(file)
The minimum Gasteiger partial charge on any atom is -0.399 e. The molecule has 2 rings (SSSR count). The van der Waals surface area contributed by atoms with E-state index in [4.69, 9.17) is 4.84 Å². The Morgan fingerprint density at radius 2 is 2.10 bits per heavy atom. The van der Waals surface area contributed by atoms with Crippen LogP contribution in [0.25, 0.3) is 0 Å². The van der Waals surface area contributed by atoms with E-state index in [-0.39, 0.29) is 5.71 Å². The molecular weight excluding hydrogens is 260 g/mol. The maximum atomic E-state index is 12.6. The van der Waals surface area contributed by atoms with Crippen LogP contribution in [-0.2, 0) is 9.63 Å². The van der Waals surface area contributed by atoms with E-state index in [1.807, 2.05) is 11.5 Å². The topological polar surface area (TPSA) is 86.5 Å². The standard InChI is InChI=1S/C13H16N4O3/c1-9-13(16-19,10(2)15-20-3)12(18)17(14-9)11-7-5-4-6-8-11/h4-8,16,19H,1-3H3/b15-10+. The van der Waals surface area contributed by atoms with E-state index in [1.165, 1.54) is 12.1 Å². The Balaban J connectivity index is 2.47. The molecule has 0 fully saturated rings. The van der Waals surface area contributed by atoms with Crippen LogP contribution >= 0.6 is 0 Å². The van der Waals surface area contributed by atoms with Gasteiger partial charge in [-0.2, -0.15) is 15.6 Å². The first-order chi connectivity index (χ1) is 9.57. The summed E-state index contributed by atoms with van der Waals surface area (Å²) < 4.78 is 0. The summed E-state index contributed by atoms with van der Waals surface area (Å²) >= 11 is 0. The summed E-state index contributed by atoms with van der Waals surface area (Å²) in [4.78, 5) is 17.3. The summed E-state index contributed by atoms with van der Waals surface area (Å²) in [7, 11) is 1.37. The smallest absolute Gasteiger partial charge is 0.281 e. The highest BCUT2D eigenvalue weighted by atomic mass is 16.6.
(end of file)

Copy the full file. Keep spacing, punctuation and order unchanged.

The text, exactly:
The minimum Gasteiger partial charge on any atom is -0.399 e. The molecule has 2 rings (SSSR count). The van der Waals surface area contributed by atoms with E-state index in [4.69, 9.17) is 4.84 Å². The Morgan fingerprint density at radius 2 is 2.10 bits per heavy atom. The van der Waals surface area contributed by atoms with Crippen LogP contribution in [0.25, 0.3) is 0 Å². The van der Waals surface area contributed by atoms with E-state index in [-0.39, 0.29) is 5.71 Å². The molecular weight excluding hydrogens is 260 g/mol. The maximum atomic E-state index is 12.6. The van der Waals surface area contributed by atoms with Crippen LogP contribution in [-0.2, 0) is 9.63 Å². The van der Waals surface area contributed by atoms with E-state index in [1.807, 2.05) is 11.5 Å². The topological polar surface area (TPSA) is 86.5 Å². The standard InChI is InChI=1S/C13H16N4O3/c1-9-13(16-19,10(2)15-20-3)12(18)17(14-9)11-7-5-4-6-8-11/h4-8,16,19H,1-3H3/b15-10+. The van der Waals surface area contributed by atoms with E-state index in [1.165, 1.54) is 12.1 Å². The Balaban J connectivity index is 2.47. The molecule has 0 fully saturated rings. The van der Waals surface area contributed by atoms with Crippen LogP contribution >= 0.6 is 0 Å². The van der Waals surface area contributed by atoms with Gasteiger partial charge in [-0.2, -0.15) is 15.6 Å². The first-order chi connectivity index (χ1) is 9.57. The summed E-state index contributed by atoms with van der Waals surface area (Å²) < 4.78 is 0. The summed E-state index contributed by atoms with van der Waals surface area (Å²) >= 11 is 0. The summed E-state index contributed by atoms with van der Waals surface area (Å²) in [4.78, 5) is 17.3. The summed E-state index contributed by atoms with van der Waals surface area (Å²) in [7, 11) is 1.37. The smallest absolute Gasteiger partial charge is 0.281 e. The highest BCUT2D eigenvalue weighted by atomic mass is 16.6.